Postgres Traceability: Use SQL Comments Like a Stacktrace

Chris Winslett

4 min read

Have you traced a sql statement back to the source application? Of course you have! Was it time consuming? Probably! SQL queries can hide in plain sight.

If you've read through any of Crunchy's advice on query performance or healthy databases you know there's a goldmine of optimization waiting for you in your database. When using an ORM, the queries are obfuscated, and tracing a specific query to the application code can be challenging.

Using Ruby as an example below (BTW, I <3 Ruby; I will see you at RailsConf!), ORMs generally look like the following. If the source of your performance issues is the following, how would you know?

	.where(receipient_id: params[:id])
	.includes(:receipient, :sender)
	.order(sent_at: :desc)

The SQL that is generated looks nothing like the ORM code that is written. The above code will output the following SQL statements:

-- get messages
SELECT "messages".* FROM "messages" WHERE "messages"."receipient_id" = $1
ORDER BY "messages"."sent_at" DESC

-- get receipient
SELECT "users".* FROM "users" WHERE "users"."id" = $1

-- get senders
SELECT "users".* FROM "users" WHERE "users"."id" IN
(/* list of args whose length depends on number of senders*/)

But that's just Ruby, right? Node's Prisma …

I built a similar structure in the Prisma ORM, and ran the following code:

	orderBy: [
			sent_at: 'desc',
	where: {
		receipient_id: 10088,
	include: {
		receipient: true,
		sender: true,

The queries generated look like the following:

-- get messages
SELECT "public"."Message"."id", "public"."Message"."message",
"public"."Message"."receipient_id", "public"."Message"."sender_id",
"public"."Message"."sent_at", "public"."Message"."created_at",
"public"."Message"."updated_at" FROM "public"."Message"
HERE "public"."Message"."receipient_id" = $1 ORDER BY
"public"."Message"."sent_at" DESC OFFSET $2

-- get receipient
SELECT "public"."User"."id", "public"."User"."email",
"public"."User"."name", "public"."User"."created_at",
"public"."User"."updated_at" FROM "public"."User" WHERE
 "public"."User"."id" IN ($1) OFFSET $2

-- get sender
SELECT "public"."User"."id", "public"."User"."email",
"public"."User"."name", "public"."User"."created_at",
"public"."User"."updated_at" FROM "public"."User" WHERE
"public"."User"."id" IN
(/* list of args whose length depends on number of senders*/) OFFSET $25

What do SQL comments do?

Enough with the ORM bashing! But, you get the point right? A system with high load, slow responses, a database log flowing with slow queries, then, a land-mine of a query is thrown into the database. How can we fix this? How can we point you in the right direction?

Use SQL Comments!

What does a commented SQL statement look like?

-- get messages from Rails using
SELECT "messages".* FROM "messages" WHERE "messages"."receipient_id" = $1
ORDER BY "messages"."sent_at" DESC /*application:CustomerFacingFrontEndApp,
line:/app/controllers/messages_controller:5:in `<main>'*/

By looking at the comment, we know the query was run by executing line 5 of the MessageController from the CustomerFacingFrontEndApp. Query comments are recorded in your slow query logs and when using pg_stat_statements.

NICE! So, how can we do that? It all depends …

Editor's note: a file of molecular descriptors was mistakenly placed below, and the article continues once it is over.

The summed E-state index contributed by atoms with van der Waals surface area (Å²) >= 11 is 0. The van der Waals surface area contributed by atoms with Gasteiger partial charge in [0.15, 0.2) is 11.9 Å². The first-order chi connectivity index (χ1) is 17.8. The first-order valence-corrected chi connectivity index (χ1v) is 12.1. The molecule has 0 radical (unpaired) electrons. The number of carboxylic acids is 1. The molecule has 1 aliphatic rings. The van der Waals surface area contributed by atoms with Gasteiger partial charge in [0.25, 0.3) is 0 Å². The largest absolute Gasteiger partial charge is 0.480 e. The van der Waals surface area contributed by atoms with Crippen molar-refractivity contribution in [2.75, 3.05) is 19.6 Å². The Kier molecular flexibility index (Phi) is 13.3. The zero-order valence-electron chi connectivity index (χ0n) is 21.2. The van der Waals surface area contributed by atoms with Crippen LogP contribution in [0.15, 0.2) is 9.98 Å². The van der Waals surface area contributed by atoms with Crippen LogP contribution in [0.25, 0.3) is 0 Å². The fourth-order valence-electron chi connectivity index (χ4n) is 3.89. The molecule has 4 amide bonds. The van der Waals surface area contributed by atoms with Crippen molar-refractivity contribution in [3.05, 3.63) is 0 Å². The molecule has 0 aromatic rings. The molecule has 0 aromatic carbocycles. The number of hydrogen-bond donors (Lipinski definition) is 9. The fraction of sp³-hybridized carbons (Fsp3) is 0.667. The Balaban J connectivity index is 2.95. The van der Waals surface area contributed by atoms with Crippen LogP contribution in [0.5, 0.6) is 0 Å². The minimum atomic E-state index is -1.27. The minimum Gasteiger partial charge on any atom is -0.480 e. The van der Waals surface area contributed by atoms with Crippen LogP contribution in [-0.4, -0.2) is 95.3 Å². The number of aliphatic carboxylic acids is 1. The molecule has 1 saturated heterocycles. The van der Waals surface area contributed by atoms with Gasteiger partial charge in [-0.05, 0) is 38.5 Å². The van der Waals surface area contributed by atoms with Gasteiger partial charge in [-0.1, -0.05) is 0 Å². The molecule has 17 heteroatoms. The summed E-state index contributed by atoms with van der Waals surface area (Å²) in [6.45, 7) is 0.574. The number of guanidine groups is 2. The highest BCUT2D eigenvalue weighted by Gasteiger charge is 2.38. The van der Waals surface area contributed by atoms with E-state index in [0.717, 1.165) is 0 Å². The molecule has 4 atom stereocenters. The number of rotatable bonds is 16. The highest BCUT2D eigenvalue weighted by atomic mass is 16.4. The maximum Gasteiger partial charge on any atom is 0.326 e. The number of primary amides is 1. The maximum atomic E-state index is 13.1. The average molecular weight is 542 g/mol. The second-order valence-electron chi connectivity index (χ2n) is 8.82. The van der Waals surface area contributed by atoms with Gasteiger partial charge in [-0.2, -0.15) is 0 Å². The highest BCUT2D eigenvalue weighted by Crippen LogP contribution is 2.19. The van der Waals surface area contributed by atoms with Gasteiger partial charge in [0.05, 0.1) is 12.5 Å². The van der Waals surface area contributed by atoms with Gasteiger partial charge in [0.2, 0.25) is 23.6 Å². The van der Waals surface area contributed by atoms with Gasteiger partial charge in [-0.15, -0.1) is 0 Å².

Python, Java, Node.js, & PHP:

  • sqlcommenter , this project has a wide-breadth, so it may or may not be plug-and-play for your environment, yet it is a good starting point.

Rails (which I love) has 2 native features in Rails 7:



  • Write your own comments in the SQL :)

But wait, there is more!

Combine SQL Comments with the following Postgres features, and you'll level up your traceability:

Below, I have a query below that returns the user_id with the most received messages. I've also added the Ruby on Rails annotate method to track how a slow query is being executed:

	.select("receipient_id, COUNT(id) AS max_received")
	.order("max_received DESC")
  .annotate("Github Issue #345")

In my logging management system, I can go search for "Github Issue #345" (Of course, you should tie this back to your issue tracking system!). Your log management system would show the following:

LOG:  duration: 248.578 ms  plan:
  Query Text: SELECT receipient_id, COUNT(id) AS max_received
  FROM "messages" GROUP BY "messages"."receipient_id"
  /* Github Issue #345 */ ORDER BY max_received DESC LIMIT $1
  Limit  (cost=126246.71..126246.72 rows=1 width=12)
    ->  Sort  (cost=126246.71..126401.77 rows=62022 width=12)
      Sort Key: (count(id)) DESC
        ->  Finalize GroupAggregate  (cost=110223.35..125936.60 rows=62022 width=12)
        Group Key: receipient_id
          ->  Gather Merge  (cost=110223.35..124696.16 rows=124044 width=12)
          Workers Planned: 2
            ->  Sort  (cost=109223.33..109378.38 rows=62022 width=12)
            Sort Key: receipient_id
              ->  Partial HashAggregate  (cost=94535.88..104286.23 rows=62022 width=12)
              Group Key: receipient_id
              Planned Partitions: 4
                ->  Parallel Seq Scan on messages  (cost=0.00..34642.25 rows=934925 width=12)

Yuck! This query just performed a bunch of table-scans over 934,925 rows multiple times!

Step #1, read Postgres Indexes for Newbies, Step #2: add indexes, Step #3: measure improvement or revert, Step #4, rinse and repeat.

Where to start?

Even if you don't have slow queries now, go ahead and start commenting your queries. Your future-self will thank your past-self.

Chris Winslett

Written by

Chris Winslett

May 16, 2022 More by this author